SANTA FE, N.M. (KRQE) – The powerful Legislative Finance Committee is recommending New Mexico lawmakers focus more on preventing alcohol-related deaths. In a recent report, the committee says the state is currently “investing relatively little effort” in early prevention.
The Legislative Finance Committee (LFC) keeps track of spending and government programs across the state. Now, their report shows New Mexico saw a recent uptick in alcohol-related deaths.
From 2019 to 2021, the alcohol-related death rate in the state increased by 31%, the LFC says. More than 2,000 New Mexicans died of alcohol-related deaths in 2021.
While preliminary data shows the death rate may be decreasing a bit, the LFC still recommends New Mexico boost prevention efforts. The state has put about $800 million towards the Medicaid behavioral health program, which the LFC says is the main substance use treatment program in the state. But overall, “efforts to expand treatment have not kept pace with the increasing magnitude of substance use needs,” the LFC report says.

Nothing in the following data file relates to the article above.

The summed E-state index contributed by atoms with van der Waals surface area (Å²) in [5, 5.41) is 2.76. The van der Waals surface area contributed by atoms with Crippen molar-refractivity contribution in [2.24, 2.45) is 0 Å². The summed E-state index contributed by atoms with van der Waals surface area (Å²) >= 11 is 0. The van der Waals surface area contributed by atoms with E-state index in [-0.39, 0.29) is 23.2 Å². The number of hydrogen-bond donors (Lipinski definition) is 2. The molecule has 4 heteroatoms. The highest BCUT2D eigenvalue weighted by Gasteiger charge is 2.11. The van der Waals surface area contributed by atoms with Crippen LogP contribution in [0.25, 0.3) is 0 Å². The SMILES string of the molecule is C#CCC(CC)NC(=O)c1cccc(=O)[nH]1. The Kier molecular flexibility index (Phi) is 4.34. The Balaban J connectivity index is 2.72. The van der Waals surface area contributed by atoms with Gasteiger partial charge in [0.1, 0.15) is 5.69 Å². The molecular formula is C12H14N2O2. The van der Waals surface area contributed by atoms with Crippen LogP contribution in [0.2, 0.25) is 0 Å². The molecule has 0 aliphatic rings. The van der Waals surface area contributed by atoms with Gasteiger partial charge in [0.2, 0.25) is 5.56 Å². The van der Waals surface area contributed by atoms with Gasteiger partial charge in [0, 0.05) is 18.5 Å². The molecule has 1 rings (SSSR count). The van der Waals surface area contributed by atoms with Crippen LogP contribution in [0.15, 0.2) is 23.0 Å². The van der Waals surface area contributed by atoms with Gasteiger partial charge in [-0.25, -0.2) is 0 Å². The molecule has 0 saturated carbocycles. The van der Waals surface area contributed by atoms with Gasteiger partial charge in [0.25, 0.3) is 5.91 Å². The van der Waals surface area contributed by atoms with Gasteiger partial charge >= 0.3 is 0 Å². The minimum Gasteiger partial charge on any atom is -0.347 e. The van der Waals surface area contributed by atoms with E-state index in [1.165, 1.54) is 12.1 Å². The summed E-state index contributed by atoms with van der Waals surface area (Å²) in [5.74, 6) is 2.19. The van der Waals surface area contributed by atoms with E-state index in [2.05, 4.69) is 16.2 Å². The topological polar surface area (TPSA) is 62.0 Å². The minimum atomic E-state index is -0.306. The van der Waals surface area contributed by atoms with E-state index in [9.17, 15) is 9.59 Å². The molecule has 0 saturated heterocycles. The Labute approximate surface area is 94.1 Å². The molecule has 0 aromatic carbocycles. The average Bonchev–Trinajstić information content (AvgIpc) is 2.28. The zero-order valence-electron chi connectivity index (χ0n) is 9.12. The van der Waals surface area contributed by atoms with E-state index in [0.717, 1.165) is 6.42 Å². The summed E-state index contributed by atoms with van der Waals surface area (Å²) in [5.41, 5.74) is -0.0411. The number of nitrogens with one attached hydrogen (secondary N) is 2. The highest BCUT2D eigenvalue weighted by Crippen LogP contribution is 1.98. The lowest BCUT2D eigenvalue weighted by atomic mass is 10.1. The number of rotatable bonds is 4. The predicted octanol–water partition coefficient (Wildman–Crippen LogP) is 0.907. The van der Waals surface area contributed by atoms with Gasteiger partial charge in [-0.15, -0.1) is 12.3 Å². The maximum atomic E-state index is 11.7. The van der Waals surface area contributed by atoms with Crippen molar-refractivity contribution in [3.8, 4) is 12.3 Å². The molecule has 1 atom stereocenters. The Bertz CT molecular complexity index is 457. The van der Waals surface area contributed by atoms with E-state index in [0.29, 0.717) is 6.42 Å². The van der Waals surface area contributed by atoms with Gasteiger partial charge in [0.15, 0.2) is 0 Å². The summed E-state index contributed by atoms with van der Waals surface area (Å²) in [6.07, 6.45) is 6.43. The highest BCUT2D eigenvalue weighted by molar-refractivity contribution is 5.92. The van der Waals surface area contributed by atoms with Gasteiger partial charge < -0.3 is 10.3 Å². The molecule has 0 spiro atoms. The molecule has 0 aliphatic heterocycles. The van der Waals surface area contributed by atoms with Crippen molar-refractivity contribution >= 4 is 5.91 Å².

While drugs like fentanyl are a big concern in New Mexico, alcohol remains an ongoing issue. The state’s alcohol-related death rate has essentially doubled since the early 2000s, data from the LFC report shows. The LFC says the state could address that with things like school and home-based intervention or family therapies.
The LFC also notes that accessing alcohol may now be easier than a few decades ago. “Over the last few decades, New Mexico’s alcohol excise taxes and other policies related to alcohol access have weakened,” they say in their report.